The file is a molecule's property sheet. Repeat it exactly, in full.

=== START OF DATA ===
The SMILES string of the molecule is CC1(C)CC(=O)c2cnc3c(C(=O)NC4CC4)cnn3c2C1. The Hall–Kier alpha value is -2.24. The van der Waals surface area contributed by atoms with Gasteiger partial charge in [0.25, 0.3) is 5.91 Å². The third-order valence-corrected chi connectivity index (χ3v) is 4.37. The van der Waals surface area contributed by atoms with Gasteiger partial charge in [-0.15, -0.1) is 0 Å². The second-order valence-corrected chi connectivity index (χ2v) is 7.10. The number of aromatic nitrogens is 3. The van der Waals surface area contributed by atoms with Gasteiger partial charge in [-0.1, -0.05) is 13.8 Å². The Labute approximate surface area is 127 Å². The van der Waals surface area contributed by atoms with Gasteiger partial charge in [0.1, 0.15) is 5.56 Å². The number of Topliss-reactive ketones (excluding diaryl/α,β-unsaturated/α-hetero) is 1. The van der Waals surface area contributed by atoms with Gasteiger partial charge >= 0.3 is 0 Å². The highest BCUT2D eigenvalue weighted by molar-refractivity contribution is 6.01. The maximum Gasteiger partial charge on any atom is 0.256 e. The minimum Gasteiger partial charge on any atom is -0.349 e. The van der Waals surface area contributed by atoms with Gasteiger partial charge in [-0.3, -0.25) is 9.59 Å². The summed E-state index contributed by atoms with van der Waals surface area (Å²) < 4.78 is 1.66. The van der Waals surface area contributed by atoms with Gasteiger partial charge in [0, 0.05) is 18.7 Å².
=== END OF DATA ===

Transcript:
The SMILES string of the molecule is CC1(C)CC(=O)c2cnc3c(C(=O)NC4CC4)cnn3c2C1. The Hall–Kier alpha value is -2.24. The van der Waals surface area contributed by atoms with Gasteiger partial charge in [0.25, 0.3) is 5.91 Å². The third-order valence-corrected chi connectivity index (χ3v) is 4.37. The van der Waals surface area contributed by atoms with Gasteiger partial charge in [-0.15, -0.1) is 0 Å². The second-order valence-corrected chi connectivity index (χ2v) is 7.10. The number of aromatic nitrogens is 3. The van der Waals surface area contributed by atoms with Gasteiger partial charge in [-0.1, -0.05) is 13.8 Å². The Labute approximate surface area is 127 Å². The van der Waals surface area contributed by atoms with Gasteiger partial charge in [0.1, 0.15) is 5.56 Å². The number of Topliss-reactive ketones (excluding diaryl/α,β-unsaturated/α-hetero) is 1. The van der Waals surface area contributed by atoms with Gasteiger partial charge >= 0.3 is 0 Å². The highest BCUT2D eigenvalue weighted by molar-refractivity contribution is 6.01. The maximum Gasteiger partial charge on any atom is 0.256 e. The minimum Gasteiger partial charge on any atom is -0.349 e. The van der Waals surface area contributed by atoms with Gasteiger partial charge in [-0.3, -0.25) is 9.59 Å². The summed E-state index contributed by atoms with van der Waals surface area (Å²) < 4.78 is 1.66. The van der Waals surface area contributed by atoms with Gasteiger partial charge in [0, 0.05) is 18.7 Å².